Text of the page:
We have seen prospects described as the second coming of Manny Pacquiao fall by the wayside since the Filipino boxing champion burst into the boxing limelight.
Promoters, managers and even the boxers themselves have been trying to cash in on Manny’s popularity by developing a new champion that would inherit his mantle as torch bearer of Philippine boxing.
Rey ‘Boom-Boom’ Bautista, AJ Banal, Z Gorres and, lately, Marvin Sansona have become fallen victims of the Pacquiao hype.
Except for Sansona, the three Filipino prospects are managed by ALA boxing promotion of Cebu.
Sadly all three displayed the same weaknesses. They lack stamina and their development was somewhat rushed. The trio, once the brighter prospects of Philippine boxing, have the tendency to fade in the homestretch – the championship rounds as they say. To jaded trainers, lack of stamina could sometimes be fatal.
Z Gorres is just one of the epitomes of a boxer with enough skills, but is wanting in experience and stamina.
In his last fight, Gorres was knocked out by a fatal combination of hard punches and exhaustion. His near fatal win (he won by decision but was rushed to the hospital and was in coma for several days) unfortunately led to his forced retirement from the sport.
All of them are products of ill-advised training regimen as well as inadequate physical conditioning. No boxer should be conditioned to fight for just 12 rounds. They should be trained as if they are going to fight at least 18 rounds.
In the case of Sansona, his not-so-shocking knockout loss was a case of a boxer who became cocky and who was led to believe he was the next Manny Pacquiao.
In December, his promoter Sammy Gello-ani arrived in General Santos City frantically looking for him. Gello-ani was supposed to bring Sansona to the US to train for his title fight against Wilfredo Vasquez Jnr as early as December.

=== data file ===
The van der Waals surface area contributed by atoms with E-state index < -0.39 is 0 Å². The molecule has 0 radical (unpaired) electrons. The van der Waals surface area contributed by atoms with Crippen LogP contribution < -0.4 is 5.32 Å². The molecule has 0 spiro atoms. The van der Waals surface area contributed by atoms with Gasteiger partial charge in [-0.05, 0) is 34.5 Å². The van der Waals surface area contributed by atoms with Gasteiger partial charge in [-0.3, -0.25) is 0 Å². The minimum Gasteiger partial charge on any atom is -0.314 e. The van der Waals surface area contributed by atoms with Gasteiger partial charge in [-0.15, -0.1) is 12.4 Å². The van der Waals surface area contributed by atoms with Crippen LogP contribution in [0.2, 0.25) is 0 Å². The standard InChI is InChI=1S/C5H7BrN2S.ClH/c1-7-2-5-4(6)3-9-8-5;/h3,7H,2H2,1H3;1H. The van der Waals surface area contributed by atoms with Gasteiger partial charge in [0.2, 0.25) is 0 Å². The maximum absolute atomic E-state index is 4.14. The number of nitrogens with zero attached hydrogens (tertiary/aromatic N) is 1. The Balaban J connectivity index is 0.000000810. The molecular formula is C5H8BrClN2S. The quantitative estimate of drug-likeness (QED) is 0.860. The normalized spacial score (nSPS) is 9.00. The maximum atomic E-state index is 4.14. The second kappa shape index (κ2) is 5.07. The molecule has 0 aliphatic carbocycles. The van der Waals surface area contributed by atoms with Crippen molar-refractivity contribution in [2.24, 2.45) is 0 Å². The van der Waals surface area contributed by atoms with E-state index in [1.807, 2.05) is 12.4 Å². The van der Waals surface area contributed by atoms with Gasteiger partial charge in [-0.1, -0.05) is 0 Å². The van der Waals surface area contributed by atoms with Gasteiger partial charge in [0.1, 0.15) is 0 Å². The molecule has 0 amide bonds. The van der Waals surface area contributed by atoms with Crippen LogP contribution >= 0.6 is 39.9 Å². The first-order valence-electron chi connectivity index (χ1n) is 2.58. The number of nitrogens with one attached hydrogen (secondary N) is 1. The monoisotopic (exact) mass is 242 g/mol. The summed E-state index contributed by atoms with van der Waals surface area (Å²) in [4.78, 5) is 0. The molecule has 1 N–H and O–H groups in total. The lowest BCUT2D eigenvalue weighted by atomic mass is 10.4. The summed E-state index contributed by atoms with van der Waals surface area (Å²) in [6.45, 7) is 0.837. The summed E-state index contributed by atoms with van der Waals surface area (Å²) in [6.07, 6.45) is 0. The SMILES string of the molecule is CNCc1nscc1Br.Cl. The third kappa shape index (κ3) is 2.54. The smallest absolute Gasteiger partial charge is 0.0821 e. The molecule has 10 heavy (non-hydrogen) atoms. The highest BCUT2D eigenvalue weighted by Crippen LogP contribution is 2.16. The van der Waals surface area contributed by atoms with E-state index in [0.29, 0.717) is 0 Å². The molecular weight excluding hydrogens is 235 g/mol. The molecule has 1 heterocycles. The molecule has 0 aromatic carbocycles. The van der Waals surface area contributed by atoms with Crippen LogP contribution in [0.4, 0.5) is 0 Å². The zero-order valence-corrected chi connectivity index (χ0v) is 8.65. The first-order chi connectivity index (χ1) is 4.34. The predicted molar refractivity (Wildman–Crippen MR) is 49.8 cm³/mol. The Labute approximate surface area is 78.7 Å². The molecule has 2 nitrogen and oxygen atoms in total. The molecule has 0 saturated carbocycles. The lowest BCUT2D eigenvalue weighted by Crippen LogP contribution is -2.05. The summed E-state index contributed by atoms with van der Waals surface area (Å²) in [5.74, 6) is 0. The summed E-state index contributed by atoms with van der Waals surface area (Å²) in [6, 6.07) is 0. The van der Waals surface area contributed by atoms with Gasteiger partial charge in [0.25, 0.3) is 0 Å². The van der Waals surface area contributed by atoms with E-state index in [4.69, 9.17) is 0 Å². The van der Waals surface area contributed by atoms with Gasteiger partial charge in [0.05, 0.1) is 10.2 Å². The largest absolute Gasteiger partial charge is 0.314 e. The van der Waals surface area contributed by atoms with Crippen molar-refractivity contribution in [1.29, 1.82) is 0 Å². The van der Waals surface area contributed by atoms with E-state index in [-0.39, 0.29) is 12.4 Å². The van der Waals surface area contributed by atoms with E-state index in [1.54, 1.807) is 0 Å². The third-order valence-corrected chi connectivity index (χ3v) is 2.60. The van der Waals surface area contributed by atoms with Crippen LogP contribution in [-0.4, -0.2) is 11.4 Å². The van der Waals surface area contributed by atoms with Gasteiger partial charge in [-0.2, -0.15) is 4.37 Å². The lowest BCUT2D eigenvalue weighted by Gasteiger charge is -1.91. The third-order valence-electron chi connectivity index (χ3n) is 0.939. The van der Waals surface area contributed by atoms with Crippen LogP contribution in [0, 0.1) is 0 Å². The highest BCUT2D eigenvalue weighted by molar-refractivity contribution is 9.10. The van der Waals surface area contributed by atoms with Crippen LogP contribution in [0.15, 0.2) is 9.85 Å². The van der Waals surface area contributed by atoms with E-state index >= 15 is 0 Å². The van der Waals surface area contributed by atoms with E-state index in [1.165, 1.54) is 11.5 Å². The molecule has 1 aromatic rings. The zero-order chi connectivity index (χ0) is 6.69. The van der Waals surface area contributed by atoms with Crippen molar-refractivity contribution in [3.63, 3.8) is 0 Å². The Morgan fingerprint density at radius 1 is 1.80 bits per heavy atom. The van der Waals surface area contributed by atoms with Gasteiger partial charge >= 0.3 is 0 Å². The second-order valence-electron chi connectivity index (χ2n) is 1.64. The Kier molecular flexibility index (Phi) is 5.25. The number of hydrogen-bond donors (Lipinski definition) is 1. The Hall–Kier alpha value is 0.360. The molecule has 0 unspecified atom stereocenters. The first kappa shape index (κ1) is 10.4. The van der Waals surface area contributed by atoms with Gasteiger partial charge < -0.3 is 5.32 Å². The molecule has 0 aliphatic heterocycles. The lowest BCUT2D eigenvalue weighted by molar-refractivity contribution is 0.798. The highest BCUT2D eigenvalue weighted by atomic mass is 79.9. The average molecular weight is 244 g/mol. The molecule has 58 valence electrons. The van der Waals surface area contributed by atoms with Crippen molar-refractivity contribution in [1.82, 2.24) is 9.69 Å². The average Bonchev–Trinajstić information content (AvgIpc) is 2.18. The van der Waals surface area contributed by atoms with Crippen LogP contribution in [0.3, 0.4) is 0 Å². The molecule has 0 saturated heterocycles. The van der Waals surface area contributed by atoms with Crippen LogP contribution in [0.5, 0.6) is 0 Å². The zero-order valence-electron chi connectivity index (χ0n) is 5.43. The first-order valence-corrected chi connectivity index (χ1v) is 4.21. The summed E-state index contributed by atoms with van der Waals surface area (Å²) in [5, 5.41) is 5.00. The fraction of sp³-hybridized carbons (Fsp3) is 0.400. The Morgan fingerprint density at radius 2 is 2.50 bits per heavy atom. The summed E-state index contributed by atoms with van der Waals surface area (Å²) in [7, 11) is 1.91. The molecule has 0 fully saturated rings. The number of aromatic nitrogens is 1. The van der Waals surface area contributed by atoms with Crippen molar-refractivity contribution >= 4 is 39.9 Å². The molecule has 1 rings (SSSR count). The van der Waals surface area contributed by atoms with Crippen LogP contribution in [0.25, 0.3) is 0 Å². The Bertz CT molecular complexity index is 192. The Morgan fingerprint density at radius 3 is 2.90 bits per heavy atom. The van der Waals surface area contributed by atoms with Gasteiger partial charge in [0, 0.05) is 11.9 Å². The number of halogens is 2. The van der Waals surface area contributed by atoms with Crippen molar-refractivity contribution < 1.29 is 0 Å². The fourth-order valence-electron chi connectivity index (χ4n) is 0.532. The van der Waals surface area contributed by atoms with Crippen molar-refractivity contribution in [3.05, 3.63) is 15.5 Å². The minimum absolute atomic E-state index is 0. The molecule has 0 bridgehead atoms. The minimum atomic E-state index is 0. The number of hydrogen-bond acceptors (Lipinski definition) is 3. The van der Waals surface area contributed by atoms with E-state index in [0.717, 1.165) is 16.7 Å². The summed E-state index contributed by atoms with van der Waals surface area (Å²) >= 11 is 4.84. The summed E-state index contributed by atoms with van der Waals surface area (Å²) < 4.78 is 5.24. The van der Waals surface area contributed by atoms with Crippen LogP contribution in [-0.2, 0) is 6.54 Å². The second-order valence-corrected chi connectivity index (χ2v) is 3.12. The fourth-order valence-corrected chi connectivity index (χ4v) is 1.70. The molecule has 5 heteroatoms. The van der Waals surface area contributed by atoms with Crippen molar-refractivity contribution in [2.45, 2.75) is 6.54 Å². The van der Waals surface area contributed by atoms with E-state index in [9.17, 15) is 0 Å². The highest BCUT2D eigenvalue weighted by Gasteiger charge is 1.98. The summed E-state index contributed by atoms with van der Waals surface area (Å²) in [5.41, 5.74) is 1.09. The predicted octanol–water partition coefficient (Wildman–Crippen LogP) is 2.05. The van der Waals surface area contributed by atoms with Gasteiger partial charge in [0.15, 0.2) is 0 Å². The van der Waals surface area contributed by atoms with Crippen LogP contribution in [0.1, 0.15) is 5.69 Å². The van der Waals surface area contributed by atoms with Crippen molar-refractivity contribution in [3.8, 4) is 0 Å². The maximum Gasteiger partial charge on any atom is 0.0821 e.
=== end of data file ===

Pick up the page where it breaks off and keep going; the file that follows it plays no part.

For reasons only known to Sansona and his handlers, the young boxer from General Santos failed to meet with Gello-ani who left the day after I met him at one of the bars in General Santos.
Gello-ani, whom I approached because he was by his lonesome, was visibly disappointed by Sansona’s prima donna attitude.
Aspiring boxers who dream of becoming the next Manny Pacquiao should build their careers through discipline, hard work and careful planning.
Manny is a freak of nature. Nevertheless, he is a quintessential pro when it comes to honing his craft. Stories of his total concentration when in training are well documented. His physical conditioning and regimen is one of the best that there is in the business.
Boxers who want to follow his track should also emulate his discipline and determination.
Gerry Peñalosa is also one of the most disciplined boxers the Philippines had ever produced.
His longevity and durability combined with his superior technical skills made Gerry one of the best boxers in all of Asia and made him a feared opponent in his weight class around the globe.
Promoters and managers should realize that any diamonds in the rough in their stable must be nurtured, but not necessarily babied and given light assignments on their way to the championship.
I have seen protégées being fed with bums, trialhorses and to a large extent manipulated by fixing match ups to sweeten their records. This is a fatal mistake, if not a highway stick up in the highest order.
We know that boxing is the red light district of sports. But when there is one prospect worthy of challenging for a world title, they should be nurtured like gems – carefully polished and brought to the market when they are so.
No need to look for another Pacquiao – there will only be one Manny. New talents are what Philippine boxing needs and honest to goodness promoters and managers.
Author: Edwin Eapejo